Flipping through your television channels for just five minutes will make it clear that female objectification exists, and that it manifests itself in various ways. When women derive most of their self-worth from their looks, they score lower on math tests and have increased instances of self-esteem issues. One recent study showed that even six-year-old girls want to be sexy. Now one study recently published in the European Journal of Social Psychology indicates that there is a reason for this objectification: while women are seen by the brain as a sum of their parts, men are seen as a whole.
Psychologist Sarah Gervais, from the University of Nebraska-Lincoln, and her colleagues sought to answer the question of whether women are more objectified than men are. They focused on two types of visual processing: global and local. Global visual processing is used to discern whole figures, like human faces; it is important not to see just a mouth, but where the mouth is in relation to the face. (It also explains why some people have a really, really tough time in discerning haircuts.) Local visual processing is used to pick out just a part, like a green door on a white house.
Researchers theorized that, if a certain group is objectified, it is because people are using local visual processing more often to view them.
The team conducted two nearly identical studies using 227 undergraduate participants. In the first, participants were shown pictures of the whole bodies of men and women. They were then shown the same picture with sexualized areas like the chest and waist slightly altered. Sometimes they were shown close-up pictures of people with a slight alteration and had to answer what they thought remained the same.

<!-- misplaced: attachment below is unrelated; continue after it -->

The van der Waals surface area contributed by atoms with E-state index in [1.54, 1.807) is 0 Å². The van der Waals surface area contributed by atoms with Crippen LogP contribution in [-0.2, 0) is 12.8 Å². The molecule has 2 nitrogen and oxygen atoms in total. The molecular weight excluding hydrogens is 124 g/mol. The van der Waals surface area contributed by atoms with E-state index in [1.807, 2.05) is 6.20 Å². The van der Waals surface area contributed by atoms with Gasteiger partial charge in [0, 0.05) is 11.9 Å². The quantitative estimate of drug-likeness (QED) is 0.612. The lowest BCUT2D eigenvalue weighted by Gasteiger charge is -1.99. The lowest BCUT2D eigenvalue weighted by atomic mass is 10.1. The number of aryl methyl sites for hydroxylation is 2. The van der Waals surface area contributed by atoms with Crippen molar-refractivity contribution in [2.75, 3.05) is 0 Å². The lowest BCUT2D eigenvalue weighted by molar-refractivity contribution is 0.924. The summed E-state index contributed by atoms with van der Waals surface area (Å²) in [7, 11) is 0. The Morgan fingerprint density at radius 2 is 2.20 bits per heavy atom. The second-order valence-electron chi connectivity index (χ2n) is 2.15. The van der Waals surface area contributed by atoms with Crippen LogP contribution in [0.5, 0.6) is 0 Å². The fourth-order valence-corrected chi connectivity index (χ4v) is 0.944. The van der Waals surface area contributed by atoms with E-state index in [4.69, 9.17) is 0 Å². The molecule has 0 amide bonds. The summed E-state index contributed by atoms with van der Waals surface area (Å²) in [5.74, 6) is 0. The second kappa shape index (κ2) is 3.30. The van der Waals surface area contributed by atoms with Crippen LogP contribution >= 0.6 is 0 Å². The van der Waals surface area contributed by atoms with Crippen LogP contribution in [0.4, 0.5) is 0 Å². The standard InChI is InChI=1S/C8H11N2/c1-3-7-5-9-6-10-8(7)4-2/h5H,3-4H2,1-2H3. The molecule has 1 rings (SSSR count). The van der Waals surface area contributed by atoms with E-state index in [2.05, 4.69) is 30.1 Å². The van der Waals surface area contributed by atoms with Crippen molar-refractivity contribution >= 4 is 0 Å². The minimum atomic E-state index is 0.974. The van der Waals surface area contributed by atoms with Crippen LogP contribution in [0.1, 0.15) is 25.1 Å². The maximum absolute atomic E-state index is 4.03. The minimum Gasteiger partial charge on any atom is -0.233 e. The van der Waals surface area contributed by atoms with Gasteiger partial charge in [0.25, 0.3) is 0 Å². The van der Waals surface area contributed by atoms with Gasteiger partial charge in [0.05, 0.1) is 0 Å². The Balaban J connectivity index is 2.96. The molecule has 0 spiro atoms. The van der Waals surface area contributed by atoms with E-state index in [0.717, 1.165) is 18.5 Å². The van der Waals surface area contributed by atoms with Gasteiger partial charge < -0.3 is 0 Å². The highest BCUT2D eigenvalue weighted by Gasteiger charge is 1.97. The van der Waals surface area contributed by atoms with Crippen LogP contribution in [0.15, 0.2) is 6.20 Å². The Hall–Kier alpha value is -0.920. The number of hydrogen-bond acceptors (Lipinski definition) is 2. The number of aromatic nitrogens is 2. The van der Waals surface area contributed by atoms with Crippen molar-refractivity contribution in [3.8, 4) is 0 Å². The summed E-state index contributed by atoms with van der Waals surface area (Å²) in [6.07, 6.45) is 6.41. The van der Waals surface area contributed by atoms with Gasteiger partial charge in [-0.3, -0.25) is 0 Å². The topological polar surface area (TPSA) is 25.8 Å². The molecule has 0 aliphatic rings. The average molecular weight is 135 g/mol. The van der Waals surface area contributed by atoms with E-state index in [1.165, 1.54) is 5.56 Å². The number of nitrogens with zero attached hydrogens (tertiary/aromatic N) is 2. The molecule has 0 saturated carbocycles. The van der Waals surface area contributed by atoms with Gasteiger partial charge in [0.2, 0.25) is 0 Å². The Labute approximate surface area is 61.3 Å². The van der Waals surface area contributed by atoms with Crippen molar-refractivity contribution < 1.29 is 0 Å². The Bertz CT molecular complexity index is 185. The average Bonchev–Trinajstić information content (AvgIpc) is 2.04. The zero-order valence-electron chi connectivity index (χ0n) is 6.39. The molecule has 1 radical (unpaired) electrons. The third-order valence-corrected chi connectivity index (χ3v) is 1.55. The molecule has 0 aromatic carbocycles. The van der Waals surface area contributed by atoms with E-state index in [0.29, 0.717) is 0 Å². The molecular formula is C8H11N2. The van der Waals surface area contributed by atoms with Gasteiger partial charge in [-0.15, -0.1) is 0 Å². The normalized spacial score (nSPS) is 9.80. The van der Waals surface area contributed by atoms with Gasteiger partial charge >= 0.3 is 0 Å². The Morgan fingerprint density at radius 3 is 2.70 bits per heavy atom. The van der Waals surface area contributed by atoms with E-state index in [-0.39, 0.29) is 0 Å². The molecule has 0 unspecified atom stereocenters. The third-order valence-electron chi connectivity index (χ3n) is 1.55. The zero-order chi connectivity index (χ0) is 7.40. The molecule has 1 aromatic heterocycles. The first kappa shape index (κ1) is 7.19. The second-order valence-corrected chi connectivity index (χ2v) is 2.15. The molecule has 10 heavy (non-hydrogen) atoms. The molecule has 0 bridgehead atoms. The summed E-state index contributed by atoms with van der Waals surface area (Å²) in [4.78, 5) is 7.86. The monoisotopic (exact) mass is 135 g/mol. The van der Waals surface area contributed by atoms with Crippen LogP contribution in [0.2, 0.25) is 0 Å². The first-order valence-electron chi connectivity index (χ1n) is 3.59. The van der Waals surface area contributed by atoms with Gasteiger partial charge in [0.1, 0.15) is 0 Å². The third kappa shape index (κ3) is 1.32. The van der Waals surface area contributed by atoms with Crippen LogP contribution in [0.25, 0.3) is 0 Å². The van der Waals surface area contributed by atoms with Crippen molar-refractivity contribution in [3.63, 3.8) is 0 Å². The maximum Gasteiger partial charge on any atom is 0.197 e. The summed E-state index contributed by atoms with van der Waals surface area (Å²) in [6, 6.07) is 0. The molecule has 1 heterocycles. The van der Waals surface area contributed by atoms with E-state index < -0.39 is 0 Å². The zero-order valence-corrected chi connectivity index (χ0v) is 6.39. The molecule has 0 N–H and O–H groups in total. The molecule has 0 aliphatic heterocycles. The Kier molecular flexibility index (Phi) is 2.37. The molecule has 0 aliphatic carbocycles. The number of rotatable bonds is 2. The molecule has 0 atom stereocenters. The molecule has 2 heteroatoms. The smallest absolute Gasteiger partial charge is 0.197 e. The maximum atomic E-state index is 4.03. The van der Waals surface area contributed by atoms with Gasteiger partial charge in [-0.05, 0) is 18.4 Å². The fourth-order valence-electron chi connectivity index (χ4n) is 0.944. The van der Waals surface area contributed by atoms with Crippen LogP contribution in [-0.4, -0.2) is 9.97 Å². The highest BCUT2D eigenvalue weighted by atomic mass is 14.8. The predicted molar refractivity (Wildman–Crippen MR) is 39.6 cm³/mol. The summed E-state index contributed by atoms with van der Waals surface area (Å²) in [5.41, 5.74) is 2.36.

Researchers found that both men and women were better able to distinguish the subtle differences made to pictures of women than they were of pictures of men. This was because they were paying more attention to women's individual body parts, they theorized.
The second experiment asked participants to look at pictures of letters made up of smaller letters: for example, the letter B made up of C's. Some participants were asked to identify the larger letter, using their global processing ability; the others were asked to identify the smaller letter, using their local processing ability. Then they completed the earlier experiment of identifying body parts. Researchers found that people who had sharpened their global processing ability by looking at the larger letter objectified women much less than occurred in the first experiment.
The second experiment indicated that objectification is an easy habit to wipe away. Gervais also said that good moods help as well; when you can remind yourself to see the big picture, you will see people in a more holistic way.